- Skin Cancer Prevention and Early Detection
- What is skin cancer?
- What is ultraviolet (UV) radiation?
- Are some people more likely to get sun damage?
- How do I protect myself from UV rays?
- What about tanning pills and other tanning products?
- Skin exams
- What should I look for?
- What if I find something suspicious?
- Additional resources
What about tanning pills and other tanning products?
Several products claim to give a tan without exposing a person to UV radiation. Some may be safe and effective, but others may not work, and some may even be harmful.
Tanning pills and accelerators
Tanning pills contain color additives similar to beta-carotene, the substance that gives carrots their orange color. Once swallowed, the additives are deposited throughout the body, especially the skin, turning it an orange-like color. Although the Food and Drug Administration (FDA) has approved some of these additives for coloring food, they are not approved for use in tanning agents. They may be harmful at the high levels that are used in tanning pills. The main ingredient in most sunless tanning pills, canthaxanthin, can show up in your eyes as yellow crystals, which may cause injury and impair vision. There have also been reports of liver and skin problems.
Tanning accelerators, such as lotions or pills that contain the amino acid tyrosine or its derivatives, do not work and may be dangerous. Marketers say these products stimulate the body’s own tanning process, but most evidence suggests they don’t work. The FDA considers them unapproved new drugs that have not been shown to be safe and effective.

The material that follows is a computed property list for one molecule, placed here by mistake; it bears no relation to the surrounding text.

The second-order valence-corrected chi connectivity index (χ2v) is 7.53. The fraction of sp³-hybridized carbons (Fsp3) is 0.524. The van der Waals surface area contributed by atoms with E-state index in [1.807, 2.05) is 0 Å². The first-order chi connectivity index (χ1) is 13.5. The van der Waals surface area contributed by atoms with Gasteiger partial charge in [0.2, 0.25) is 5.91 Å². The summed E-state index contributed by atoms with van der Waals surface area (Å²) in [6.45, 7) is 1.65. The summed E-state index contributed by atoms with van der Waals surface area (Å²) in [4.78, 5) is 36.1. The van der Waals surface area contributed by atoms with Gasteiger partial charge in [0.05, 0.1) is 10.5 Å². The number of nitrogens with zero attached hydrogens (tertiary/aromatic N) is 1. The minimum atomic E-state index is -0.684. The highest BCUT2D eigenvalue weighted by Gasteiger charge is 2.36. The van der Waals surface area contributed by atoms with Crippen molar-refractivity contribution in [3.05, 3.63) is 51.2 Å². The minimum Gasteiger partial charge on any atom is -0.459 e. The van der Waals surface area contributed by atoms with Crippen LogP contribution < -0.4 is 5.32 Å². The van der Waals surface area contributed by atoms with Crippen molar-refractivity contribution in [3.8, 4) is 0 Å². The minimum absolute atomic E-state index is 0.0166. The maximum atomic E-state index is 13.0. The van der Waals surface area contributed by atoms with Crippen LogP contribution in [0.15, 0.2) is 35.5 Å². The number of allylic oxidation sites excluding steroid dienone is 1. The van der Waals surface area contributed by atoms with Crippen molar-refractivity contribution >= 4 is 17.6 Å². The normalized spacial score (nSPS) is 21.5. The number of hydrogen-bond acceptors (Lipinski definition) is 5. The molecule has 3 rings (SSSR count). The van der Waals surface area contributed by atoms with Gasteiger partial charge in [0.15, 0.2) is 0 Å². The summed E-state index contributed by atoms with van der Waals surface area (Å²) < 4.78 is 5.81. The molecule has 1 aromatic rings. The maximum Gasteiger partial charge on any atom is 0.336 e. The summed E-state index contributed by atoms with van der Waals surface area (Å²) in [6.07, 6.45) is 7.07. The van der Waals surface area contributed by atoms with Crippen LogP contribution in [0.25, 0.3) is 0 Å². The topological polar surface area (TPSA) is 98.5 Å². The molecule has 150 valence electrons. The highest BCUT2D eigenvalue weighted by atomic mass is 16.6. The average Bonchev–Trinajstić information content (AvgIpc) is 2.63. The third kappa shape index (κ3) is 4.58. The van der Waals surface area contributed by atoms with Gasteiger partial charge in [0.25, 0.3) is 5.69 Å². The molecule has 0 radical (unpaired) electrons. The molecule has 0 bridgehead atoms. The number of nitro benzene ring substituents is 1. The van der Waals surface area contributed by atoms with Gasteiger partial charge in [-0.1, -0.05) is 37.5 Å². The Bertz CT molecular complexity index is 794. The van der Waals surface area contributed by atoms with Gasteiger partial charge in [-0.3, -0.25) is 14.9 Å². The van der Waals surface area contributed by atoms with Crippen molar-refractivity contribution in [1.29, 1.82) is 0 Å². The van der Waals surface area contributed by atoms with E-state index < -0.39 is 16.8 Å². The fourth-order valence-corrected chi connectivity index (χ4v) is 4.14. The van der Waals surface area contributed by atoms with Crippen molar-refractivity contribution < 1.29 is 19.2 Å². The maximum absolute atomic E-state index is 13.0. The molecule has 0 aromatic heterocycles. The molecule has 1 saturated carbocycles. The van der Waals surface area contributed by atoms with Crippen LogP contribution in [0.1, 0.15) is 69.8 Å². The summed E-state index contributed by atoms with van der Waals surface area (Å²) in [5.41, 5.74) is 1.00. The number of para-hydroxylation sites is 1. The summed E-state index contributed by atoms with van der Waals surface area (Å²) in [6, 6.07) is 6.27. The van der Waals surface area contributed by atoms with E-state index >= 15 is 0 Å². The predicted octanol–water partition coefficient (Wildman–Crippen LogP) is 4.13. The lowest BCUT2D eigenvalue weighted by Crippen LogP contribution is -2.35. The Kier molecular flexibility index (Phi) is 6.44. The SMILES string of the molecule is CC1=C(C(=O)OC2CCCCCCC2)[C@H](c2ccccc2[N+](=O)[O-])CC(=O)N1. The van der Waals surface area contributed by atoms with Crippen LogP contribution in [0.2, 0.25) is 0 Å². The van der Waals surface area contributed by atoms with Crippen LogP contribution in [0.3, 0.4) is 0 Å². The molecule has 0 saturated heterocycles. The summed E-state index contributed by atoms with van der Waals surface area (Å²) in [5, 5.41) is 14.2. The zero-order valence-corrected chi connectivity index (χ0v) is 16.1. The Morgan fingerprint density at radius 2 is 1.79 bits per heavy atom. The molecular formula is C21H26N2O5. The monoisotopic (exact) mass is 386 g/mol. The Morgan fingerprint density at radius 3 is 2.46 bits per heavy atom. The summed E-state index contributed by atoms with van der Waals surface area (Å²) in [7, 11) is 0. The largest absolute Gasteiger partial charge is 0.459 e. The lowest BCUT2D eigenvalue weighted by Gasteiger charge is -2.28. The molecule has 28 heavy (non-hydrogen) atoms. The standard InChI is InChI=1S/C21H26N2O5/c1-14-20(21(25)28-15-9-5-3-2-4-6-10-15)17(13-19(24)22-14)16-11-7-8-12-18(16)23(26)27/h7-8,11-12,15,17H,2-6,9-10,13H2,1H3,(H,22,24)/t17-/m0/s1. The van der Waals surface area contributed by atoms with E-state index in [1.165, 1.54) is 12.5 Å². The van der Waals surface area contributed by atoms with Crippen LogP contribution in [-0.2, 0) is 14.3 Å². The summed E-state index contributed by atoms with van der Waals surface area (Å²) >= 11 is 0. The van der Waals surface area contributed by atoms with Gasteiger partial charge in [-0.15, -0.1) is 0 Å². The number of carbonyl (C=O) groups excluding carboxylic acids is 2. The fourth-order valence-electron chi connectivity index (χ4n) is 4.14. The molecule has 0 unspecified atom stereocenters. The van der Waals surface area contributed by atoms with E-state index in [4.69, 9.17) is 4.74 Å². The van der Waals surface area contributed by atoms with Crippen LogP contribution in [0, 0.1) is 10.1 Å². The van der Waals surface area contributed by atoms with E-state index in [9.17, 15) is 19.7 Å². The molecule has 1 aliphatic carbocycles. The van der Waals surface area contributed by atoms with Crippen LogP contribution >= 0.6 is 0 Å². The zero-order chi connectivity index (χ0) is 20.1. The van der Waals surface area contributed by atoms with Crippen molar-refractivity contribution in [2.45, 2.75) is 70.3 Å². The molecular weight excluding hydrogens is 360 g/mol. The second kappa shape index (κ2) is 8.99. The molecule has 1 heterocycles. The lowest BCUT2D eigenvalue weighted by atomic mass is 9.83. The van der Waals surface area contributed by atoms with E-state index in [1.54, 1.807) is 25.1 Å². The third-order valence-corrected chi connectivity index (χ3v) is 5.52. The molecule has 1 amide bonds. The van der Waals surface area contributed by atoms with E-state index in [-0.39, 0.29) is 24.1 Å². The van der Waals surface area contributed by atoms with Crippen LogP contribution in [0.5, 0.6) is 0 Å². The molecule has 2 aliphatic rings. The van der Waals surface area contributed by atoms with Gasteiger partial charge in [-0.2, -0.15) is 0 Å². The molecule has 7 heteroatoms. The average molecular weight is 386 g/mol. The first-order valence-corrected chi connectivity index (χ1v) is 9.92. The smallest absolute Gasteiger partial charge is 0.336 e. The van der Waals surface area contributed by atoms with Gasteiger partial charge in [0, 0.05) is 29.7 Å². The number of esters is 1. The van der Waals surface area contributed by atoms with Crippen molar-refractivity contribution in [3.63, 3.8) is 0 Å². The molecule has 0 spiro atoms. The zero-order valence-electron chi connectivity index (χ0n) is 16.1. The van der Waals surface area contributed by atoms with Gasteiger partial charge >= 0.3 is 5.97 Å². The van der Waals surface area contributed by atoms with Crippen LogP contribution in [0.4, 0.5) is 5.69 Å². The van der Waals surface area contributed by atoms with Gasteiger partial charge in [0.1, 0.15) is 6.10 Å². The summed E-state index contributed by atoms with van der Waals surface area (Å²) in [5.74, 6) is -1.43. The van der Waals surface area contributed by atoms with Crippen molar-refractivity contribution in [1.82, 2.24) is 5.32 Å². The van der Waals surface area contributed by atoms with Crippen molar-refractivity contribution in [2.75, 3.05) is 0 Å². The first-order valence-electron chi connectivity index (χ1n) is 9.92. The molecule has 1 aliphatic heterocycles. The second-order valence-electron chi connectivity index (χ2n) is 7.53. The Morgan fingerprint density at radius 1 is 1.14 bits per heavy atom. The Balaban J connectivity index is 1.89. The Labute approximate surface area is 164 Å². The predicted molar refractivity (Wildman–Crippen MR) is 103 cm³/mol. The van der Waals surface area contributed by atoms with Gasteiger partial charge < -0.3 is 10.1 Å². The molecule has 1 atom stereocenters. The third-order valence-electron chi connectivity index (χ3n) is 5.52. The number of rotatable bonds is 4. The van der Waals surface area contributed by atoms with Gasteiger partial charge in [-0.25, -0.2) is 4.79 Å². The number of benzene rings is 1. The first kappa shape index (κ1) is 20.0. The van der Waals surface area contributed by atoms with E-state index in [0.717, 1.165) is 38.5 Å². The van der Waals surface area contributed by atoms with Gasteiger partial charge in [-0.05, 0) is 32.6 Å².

No tanning pills have been approved by the FDA.
Bronzers and extenders
Two other sunless tanning products, bronzers and extenders, are considered cosmetics for external use. They are not thought to be harmful when used properly.
Bronzers, made from color additives approved by the FDA for cosmetic use, stain the skin for a short time when applied and can be washed off with soap and water.
Extenders (also known as sunless tanners or self-tanners) are applied to the skin as lotions or creams, where they interact with proteins on the surface of the skin to produce a darker color. Like a tan, the color tends to wear off after a few days. The only FDA-approved color additive for extenders is dihydroxyacetone (DHA).
Applying these products by hand can sometimes lead to uneven coloring, so some tanning salons have begun to offer whole body sprays in tanning booths. A concern here is that DHA is approved for external use only and should not be inhaled or sprayed in or on the mouth, eyes, or nose. People who choose to get a DHA spray tan should make sure to protect these areas.
These products can give skin a darker color (although in some people it may have a slight orange tinge), but they don’t offer much protection from the damaging effects of UV radiation. Even if they contain sunscreen, it would only be effective for a couple of hours. You should read the label carefully to determine whether or not a product provides any protection, but in most cases it’s safest to continue to use sunscreen and wear protective clothing when going outside.
Last Medical Review: 12/11/2013
Last Revised: 02/20/2014